- Place egg whites, granulated sugar, and cream of tartar into a large mixing bowl, and begin beating with a whisk attachment using either a handheld mixer or a stand mixer for 2 minutes on a medium low speed (Kitchen Aid Speed 4).
- Turn up the mixer to a medium speed (Kitchen Aid Speed 6) and beat for an additional 2 minutes.
- Add desired gel food coloring (optional)
- Turn mixer up to medium high speed (Kitchen Aid Speed 8) and beat for 3 more minutes, or until peaks are very stiff and the meringue clumps up in a ball in the center of the whisk. Test stiffness by removing whisk and pointing it upward. (See photos in post) Once the peaks can hold their shape flipped upright, your meringue is ready.
- Pour half of your almond flour/confectioner’s sugar mixture into the bowl with your meringue, and fold 15 times. One fold is scraping all the way around the edge of your batter in your bowl, and then dragging your spatula through the middle. Be sure to scoop around the bottom of the bowl as well so you don’t miss any dry ingredients.
- Pour in the remaining powdered sugar and almond flour, and continue folding (approximately 30 more folds) until dry ingredients are fully incorporated, your batter is no longer super clumpy. Do not overfold. Please note this recipe stays a bit thicker than most, and should not be folded to the traditional figure 8 test consistency. Start checking your batter’s readiness every 5 folds or so at this point by scraping all batter down to the bottom of your bowl, and then wiggling your bowl back and forth several times. If the batter levels out with few peaks and lines remaining, it should be ready. (See photos in post for reference.)
- Pour batter into prepared piping bag, and twist the opening off. Hold your bag at the twist between your thumb and pointer finger. Remove the clip.
- Holding the piping bag straight up and down, apply pressure to begin piping your batter in the center of your circle templates, releasing pressure once you are a few millimeters short of your desired size. After you release pressure, use a small quick circular flick to release your tip from the piped macaron.
- Once you’ve piped a full tray, firmly bang the tray on the counter a few times to pop any air bubbles and smooth out shells. Pop any remaining large bubbles with a toothpick. Repeat with the second tray.
- Begin preheating your oven to 300 degrees, using an oven thermometer ensure accurate temperature readings.
- Set aside shells to dry until they form a skin and are no longer tacky to the touch. Once you can gently run a finger over your shells, they are ready to bake. Use a fan to speed up the process, rotating the tray every few minutes to ensure even drying. This usually takes at least 16-20 minutes for me even with a fan.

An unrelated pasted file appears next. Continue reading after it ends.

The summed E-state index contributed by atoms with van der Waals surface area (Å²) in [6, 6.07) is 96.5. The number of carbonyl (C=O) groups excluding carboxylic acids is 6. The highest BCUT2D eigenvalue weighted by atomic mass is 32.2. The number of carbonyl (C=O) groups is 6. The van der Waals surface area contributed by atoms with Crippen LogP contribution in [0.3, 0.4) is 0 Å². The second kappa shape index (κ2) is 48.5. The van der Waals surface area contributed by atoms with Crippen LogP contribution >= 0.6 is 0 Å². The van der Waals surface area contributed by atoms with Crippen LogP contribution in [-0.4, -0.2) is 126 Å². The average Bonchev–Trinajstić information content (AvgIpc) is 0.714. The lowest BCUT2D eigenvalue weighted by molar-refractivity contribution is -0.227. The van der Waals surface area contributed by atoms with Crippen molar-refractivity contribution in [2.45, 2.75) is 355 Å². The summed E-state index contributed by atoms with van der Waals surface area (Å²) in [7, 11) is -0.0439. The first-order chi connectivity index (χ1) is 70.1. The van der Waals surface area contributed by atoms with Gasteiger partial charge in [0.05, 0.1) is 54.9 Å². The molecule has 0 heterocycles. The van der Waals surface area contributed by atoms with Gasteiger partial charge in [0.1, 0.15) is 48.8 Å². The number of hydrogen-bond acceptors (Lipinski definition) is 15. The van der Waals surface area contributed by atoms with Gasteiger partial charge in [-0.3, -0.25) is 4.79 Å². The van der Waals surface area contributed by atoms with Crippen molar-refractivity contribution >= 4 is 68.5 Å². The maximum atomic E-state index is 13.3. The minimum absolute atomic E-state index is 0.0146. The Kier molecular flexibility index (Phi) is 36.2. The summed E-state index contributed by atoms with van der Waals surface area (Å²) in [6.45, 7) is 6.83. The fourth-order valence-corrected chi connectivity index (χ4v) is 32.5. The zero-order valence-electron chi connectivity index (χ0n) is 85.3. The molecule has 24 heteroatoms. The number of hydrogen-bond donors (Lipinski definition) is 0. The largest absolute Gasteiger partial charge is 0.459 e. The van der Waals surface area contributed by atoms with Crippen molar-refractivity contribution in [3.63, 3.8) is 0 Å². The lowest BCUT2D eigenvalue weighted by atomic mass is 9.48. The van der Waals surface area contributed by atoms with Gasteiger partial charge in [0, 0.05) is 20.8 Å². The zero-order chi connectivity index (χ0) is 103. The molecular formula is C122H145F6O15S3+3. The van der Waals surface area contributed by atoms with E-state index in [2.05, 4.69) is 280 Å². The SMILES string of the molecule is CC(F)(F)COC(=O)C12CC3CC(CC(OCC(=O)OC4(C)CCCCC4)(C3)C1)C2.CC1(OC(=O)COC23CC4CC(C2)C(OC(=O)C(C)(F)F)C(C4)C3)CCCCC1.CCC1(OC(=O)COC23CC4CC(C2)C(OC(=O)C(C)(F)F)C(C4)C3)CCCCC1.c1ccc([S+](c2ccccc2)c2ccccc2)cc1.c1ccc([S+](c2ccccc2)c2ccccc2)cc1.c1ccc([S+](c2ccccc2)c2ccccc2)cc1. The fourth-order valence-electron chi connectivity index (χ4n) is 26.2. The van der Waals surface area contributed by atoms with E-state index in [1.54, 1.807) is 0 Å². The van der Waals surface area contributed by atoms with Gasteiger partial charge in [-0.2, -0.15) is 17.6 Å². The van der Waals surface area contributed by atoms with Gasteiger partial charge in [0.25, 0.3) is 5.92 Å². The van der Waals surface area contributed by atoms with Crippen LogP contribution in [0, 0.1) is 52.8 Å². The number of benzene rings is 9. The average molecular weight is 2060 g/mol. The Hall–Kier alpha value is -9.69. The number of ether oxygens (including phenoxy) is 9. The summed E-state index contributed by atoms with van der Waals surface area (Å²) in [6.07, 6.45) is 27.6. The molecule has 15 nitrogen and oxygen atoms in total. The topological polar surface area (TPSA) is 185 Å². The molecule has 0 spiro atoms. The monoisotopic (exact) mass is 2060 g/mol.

- Once shells are dry, and the oven has fully preheated to 300, place one tray in the center of the middle rack of the oven. Bake for 18 minutes.
- Quickly open door to check the shell’s doneness by gently pressing on the side just above the feet to see if it’s firm. If it moves at all, rotate the tray and bake for another 2 minutes.
- Check shells by performing the same test, pressing on the side. If they are still unstable, bake for one more minute, and check again. Repeat until shells are firm and do not budge.
- Allow shells to cool completely, and the carefully remove from silicone mat or parchment paper by gently peeling them off.
Cookie Butter Buttercream
- Cream together butter and cookie butter with an electric mixer using the paddle attachment.
- Add powdered sugar, and beat until frosting starts to come together. Mix for 2 minutes, and then scrape down the bowl and beater. Mix for an additional 2 minutes.
- Pour in heavy cream, and beat until the heavy cream is fully combined. Salt to taste starting with 1/8 tsp. Add more if desired.
- Beat on low speed to work out bubbles (Or chill thoroughly and rewhip for the BEST texture)
- Match each shell with a partner shell of equal size.
- Using an 8B piping tip, pipe buttercream in to the center of one shell, leaving at least 1/4 inch of space around the edge.
- Sprinkle the crumbled Biscoff Cookies onto each dollop of buttercream.
- Pipe a very small dollop of buttercream on the partner shell in each pair to help it stick to the crumbles.
- Gently sandwich the partner shell on top to complete your macaron.
- Sprinkle any remaining crumbled Biscoff cookies on the sides once all macarons have been assembled.
- Refrigerate in an airtight container for 24 hours to allow the macarons to “mature” and fully develop their flavor and texture.